Pogledaj Full Version : Indian People’s Tribunal

Željko Zidarić
28th-May-2012, 04:52 PM
Website - iptindia.org (http://www.iptindia.org/)

International Campaign Against War on the People in India
The Independent People's Tribunal Reveals the Underbelly of Indian "Development" (http://mrzine.monthlyreview.org/2010/basu170410.html)

Independent People’s Tribunal to look into World Bank policies (http://www.indianexpress.com/news/independent-peoples-tribunal-to-look-into-world-bank-policies/218849/)

IPT charges World Bank with serious violations of democracy, human rights and sovereignty (http://www.bicusa.org/en/Article.3514.aspx)

People's Tribunal Questions Safety of India Nuke Complex, World's Biggest (http://insideclimatenews.org/news/20110602/peoples-tribunal-questions-safety-india-nuke-complex-worlds-biggest)

The Human Rights Law Network (HRLN), founded by a group of lawyers and social activists in India, set up the Indian People’s Tribunal to promote justice and mobilize victims of human rights abuses. These tribunals seek to bring a wide range of human rights abuses into focus through conducting public hearings. Positioned as an alternative People’s Court, since 1993 the IPT has conducted 24 tribunals on issues ranging from police violence to the right to food and housing. IPT provides an opportunity for India’s poor and vulnerable who otherwise do not have access to the regular courts and face the harshness of local authorities to voice their grievances. IPT organizes tribunals either to stop existing violations, to highlight harmful legislations and to prevent further atrocities from taking place. The IPT’s objectives are to 1) promote alternative visions for the judiciary and the public 2) investigate cases of gross human rights violation and environmental degradation 3) highlight the plight of the oppressed. The tribunals also bring legitimacy to the experiences of victims, and encourage communities to defend their rights.

The tribunals are conducted by retired judges from India’s High Courts and the Supreme Court, academics, economists, journalists and others. First, a grassroots organization petitions the IPT secretariat to organise a Tribunal inquiry on behalf of affected community members. The secretariat then reviews the nature of the violation and drafts the terms of reference (In emergencies, the IPT will conduct inquiries for an immediate response). Next, the Tribunal organizes a site visit in which they meet with the affected persons and government officials. If the abuse affects a large number of people, the Tribunal will conduct a public hearing. Finally, the Tribunal will draft a detailed report of research, findings, and recommendations based on the site visit. This report is released at public meetings and press conferences to exert pressure on Indian authorities with the aim to increase public awareness of community struggles and to push for long term public policy change.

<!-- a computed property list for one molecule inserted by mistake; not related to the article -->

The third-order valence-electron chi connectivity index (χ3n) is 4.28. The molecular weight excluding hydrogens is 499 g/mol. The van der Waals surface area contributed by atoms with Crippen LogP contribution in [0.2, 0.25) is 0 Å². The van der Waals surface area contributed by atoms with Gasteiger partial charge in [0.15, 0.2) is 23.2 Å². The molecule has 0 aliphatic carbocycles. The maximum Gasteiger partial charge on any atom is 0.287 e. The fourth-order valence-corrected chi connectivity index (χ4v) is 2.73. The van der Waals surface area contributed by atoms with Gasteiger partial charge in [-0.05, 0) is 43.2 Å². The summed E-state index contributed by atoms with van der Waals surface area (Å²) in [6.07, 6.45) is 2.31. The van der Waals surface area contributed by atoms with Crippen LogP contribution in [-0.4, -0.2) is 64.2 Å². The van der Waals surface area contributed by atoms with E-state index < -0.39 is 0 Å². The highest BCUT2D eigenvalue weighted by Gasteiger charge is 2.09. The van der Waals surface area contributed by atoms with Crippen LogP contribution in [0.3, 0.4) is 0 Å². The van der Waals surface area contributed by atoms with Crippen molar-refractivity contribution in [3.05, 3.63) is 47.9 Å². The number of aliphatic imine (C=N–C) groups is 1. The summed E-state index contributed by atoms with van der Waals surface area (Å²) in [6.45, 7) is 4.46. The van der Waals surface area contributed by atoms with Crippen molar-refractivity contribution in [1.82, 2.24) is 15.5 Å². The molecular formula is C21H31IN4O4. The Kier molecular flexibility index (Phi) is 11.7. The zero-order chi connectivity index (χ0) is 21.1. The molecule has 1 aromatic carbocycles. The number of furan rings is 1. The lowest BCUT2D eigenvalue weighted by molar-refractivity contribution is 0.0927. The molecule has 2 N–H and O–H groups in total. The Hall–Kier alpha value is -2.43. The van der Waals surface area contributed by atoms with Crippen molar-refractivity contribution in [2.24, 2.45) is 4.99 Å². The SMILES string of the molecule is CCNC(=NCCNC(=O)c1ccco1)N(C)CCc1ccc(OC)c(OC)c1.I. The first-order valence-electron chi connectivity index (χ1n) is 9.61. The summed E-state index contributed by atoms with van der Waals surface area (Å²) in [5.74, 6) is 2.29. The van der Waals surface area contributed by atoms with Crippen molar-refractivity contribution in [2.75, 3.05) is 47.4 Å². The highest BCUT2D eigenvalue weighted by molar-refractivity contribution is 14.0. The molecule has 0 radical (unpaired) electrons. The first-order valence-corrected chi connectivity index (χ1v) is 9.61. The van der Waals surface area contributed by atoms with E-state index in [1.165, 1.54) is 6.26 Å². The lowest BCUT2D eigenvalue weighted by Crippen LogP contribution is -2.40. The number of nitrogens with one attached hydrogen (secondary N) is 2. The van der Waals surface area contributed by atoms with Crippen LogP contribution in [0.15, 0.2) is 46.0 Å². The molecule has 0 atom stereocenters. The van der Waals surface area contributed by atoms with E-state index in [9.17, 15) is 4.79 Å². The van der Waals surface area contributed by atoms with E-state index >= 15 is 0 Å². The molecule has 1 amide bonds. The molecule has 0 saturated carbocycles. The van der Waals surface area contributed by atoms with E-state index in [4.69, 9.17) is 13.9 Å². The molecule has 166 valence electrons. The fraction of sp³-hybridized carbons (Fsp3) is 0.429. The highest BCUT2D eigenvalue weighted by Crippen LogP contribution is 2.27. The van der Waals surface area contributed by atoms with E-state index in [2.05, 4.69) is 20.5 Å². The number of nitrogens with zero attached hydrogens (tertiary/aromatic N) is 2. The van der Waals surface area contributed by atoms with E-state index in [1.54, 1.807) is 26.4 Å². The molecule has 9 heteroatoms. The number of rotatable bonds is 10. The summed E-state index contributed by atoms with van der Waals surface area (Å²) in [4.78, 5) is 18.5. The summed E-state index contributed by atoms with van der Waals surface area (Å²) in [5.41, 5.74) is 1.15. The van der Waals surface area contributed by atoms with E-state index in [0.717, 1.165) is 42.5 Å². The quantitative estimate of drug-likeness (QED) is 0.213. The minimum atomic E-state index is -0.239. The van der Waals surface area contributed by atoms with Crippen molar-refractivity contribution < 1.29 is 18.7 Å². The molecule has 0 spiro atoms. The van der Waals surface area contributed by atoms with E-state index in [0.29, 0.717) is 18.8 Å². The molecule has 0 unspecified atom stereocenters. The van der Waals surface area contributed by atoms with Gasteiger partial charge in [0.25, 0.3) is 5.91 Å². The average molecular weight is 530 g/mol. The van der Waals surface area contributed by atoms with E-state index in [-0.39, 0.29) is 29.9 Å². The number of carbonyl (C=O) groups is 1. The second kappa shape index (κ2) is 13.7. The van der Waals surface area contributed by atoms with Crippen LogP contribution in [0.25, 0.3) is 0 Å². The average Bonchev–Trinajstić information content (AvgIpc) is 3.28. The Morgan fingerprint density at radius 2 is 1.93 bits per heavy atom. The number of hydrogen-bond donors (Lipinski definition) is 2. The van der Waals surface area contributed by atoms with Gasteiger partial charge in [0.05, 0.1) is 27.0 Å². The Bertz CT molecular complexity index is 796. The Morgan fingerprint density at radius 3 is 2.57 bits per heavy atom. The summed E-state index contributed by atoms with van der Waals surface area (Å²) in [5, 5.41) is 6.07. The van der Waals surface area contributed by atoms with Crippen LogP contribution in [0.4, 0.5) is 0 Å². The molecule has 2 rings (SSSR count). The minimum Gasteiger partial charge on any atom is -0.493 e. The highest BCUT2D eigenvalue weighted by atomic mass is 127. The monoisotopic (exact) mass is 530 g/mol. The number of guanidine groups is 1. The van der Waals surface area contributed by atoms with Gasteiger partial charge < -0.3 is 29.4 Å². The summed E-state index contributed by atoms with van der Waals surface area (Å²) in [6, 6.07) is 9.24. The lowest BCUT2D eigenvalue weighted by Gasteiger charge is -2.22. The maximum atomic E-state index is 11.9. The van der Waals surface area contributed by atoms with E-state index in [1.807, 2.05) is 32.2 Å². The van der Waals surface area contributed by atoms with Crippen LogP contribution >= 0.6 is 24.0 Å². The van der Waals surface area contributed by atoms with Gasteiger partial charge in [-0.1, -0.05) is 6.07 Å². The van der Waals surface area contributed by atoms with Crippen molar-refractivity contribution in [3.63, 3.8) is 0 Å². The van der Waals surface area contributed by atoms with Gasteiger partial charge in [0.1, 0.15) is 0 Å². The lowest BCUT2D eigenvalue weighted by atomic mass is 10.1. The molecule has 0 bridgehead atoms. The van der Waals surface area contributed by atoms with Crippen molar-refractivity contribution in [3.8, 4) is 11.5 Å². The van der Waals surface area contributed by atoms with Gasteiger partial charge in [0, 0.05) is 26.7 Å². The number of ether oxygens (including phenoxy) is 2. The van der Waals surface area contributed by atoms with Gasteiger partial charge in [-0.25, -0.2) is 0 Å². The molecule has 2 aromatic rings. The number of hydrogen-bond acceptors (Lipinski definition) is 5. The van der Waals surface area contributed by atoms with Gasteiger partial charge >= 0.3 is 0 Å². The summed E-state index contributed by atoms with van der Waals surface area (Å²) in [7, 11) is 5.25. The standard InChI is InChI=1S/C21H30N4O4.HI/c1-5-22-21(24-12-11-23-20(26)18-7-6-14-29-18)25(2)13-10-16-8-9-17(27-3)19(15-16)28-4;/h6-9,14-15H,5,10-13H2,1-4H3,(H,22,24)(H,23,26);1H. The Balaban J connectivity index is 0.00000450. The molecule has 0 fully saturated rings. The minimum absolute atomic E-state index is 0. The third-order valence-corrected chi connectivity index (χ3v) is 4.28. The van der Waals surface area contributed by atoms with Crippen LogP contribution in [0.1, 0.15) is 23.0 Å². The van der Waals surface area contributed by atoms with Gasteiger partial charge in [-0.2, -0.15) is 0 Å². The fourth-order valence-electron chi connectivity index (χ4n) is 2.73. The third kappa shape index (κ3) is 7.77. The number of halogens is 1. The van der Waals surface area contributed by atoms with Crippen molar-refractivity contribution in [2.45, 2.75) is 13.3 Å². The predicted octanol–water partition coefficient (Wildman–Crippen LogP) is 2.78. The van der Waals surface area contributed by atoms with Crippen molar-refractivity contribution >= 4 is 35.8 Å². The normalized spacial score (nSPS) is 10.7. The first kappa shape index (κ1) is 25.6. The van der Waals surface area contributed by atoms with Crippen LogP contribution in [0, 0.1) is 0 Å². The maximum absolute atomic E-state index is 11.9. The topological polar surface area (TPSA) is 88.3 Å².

Through this tactic, HRLN and the IPT have been able to affect government policies in many instances, bringing local struggles into the national spotlight and empowering communities around the country. For instance, after the an earthquake years ago in India, the government, despite having received funding from the World Bank and other groups, failed to rebuild houses as promised. IPT drafted a report that was later brought to the High Court, which ordered the government to fulfil its duties to rebuild houses. In another case, IPT sent a women’s team to Kashmir to investigate the Indian army’s perpetration of women and children. Their report was used to campaign for the repeal of the “Armed Forced Special Powers Act.” These are just a few of IPT’s successes.

However, these victories have not been without costs. To begin with, each Tribunal takes a lot of time to organize. Terms of reference must be created that detail the intended impact, the form the report will take, and what experts are needed. In addition, a certain degree of personal danger is involved. For instance, the leader of the local group which protested against the Maroli-Umargaon Port Project, a project that would adversely affect the livelihoods and environment of the local community, was fatally assaulted by the police.

IPT has been using this tactic for over ten years and has held twenty-four tribunals. This tactic has proved useful for a wide variety of human rights issues and impacts a large number of people.